Information Control Fellowship


Information Control Fellows seek to advance society's understanding of surveillance-capitalism-enabled information controls by embedding within partner organisations to produce creative research and technology outputs.


Through this Open Call, Reset strives to support a diverse and global group of individuals performing multidisciplinary and intersectional work to advance our understanding of how surveillance capitalism enables information controls. Specifically, Information Control Fellows examine what type of harms are being caused by this practice, where they are occurring, who they are affecting, and how they can be mitigated and defended against in the future. We believe better and more virtuous technology-centred interventions are needed to document, mitigate, and reduce these harms and ensure a healthier and more democratic society. The goal of the Information Control Fellowship programme is to help make these interventions possible through targeted research, development, and investigation.

Learn more about surveillance-capitalism-enabled information controls here.


Before applying, each applicant must self-determine and define a project to pursue during their Fellowship. This project idea will be introduced as part of the applicant's application. Projects can either be (1) designed in collaboration with the applicant's preferred host organisation, or (2) designed solely by the applicant without a pre-existing host organisation. Each Information Control Fellow that is accepted will then work with Reset and the host organisation to finalise their project plan. In doing so, fellows will be required to give an introductory presentation on their proposed work. At the end of the Fellowship, fellows will provide a closing presentation detailing their project conclusions and key takeaways. This presentation will be made available to the broader Reset network.

Where do Information Control Fellows work?

Information Control Fellows embed (virtually or physically) with a host organisation for the duration of their Fellowship. Work can be performed from any location that Reset and the host organisation can provide support, so long as fellows are capable of maintaining an online presence during selected work times and participating in regular check-ins (as needed by the host organisation or Reset). While fellows are ideally able to work locally within their host organisation, applicants who wish to work remotely will be considered on an equal basis (with the expectation that a firm strategy for remote working and communication will be established).

When applying, applicants may specify any host organisation of their choosing. Justification for the selected host organisation must be provided as part of the application. Please note that non-academic host organisations are welcome, as are organisations based outside the United States, the United Kingdom, or the European Union.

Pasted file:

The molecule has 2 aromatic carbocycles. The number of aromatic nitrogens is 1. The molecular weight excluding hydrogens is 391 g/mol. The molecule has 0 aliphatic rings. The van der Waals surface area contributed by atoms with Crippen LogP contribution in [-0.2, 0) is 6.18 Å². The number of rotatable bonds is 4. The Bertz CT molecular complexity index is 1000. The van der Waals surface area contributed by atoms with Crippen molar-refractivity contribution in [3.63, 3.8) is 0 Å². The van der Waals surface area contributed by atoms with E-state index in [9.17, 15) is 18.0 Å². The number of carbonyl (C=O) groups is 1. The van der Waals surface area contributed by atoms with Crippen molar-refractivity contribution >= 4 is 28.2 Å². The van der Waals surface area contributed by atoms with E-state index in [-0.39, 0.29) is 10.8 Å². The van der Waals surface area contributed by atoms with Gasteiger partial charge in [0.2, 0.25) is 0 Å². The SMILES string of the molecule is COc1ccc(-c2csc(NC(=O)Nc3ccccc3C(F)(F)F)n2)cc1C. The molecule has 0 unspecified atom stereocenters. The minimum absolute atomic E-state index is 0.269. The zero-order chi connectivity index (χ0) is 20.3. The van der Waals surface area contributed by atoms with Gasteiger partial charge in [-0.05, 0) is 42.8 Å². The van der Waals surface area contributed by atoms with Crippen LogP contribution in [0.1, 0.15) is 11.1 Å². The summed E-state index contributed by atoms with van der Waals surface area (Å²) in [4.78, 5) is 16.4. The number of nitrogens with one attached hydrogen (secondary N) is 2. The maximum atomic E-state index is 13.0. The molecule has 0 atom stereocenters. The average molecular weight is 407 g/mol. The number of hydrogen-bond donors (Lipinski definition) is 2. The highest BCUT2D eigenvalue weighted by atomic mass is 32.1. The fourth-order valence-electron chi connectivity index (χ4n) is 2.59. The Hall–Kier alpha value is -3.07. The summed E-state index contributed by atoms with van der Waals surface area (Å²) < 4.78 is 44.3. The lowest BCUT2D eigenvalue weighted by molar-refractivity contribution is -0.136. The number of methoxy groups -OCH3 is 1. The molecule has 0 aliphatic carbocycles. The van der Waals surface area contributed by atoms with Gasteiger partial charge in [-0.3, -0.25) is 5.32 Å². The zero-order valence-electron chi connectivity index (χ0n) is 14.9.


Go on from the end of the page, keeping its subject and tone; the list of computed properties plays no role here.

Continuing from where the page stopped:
Note: Entities interested in serving as a host organisation should email [email protected] for more information.

Project themes & ideas

Applicants are invited to imagine a specific project or set of activities that will advance society's understanding of information controls enabled by surveillance capitalism. Successful Information Control Fellowship projects inform, convene, intervene, or provoke - all with an eye to both a broad impact as well as an immediate effect. Relevant project themes and ideas include the following areas of focus:

Potential areas of focus

  • Developing and refining tools and techniques to continuously monitor the misuse of personal data on a global scale.
  • Investigating information controls, security, and privacy in popular applications such as search engines, social media platforms, and instant messaging clients.
  • Testing creative methods of mitigating the harms of surveillance capitalism and protecting digital rights.
  • Demystifying or reverse-engineering algorithms, information markets, or user tracking techniques.
  • Examining the impact of digital rights and the use of mitigation tools.
  • Creating experimental techniques to limit the manipulation of online discussions.
  • Conducting analyses of targeted threats against civil society organisations and democratic processes.
  • Other novel ideas and approaches relating to the study of global and regional information controls.

Things to avoid

  • Applying to embed with a host organisation that you are already work for or with.
  • Any testing and/or collection of end-user data that violates established ethical principles.

Important considerations

  • Projects should exhibit originality, substance, precision, and relevance to our Goals, objectives, & areas of work. Specific project objectives should be ambitious, yet measurable and achievable (with anticipated activities and milestones projected by month). Overall project goals should extend beyond traditional audiences.
  • For the duration of Fellowships, fellows will be expected to work with their host organisation.
  • All individuals must acquire the appropriate work authorisation. Applicants will need to secure their own visa and work permit (if applicable). For instance, if a student with an I-20 visa intends to carry out their project in the United States, they will need to apply to use Curricular Practical Training for their Fellowship. We are happy to provide visa letters upon request.
  • Prior to submitting an application, applicants should review all relevant resources, including Open Call information, Our Guide to Open Calls, and the applicable Data use policy for applicants.

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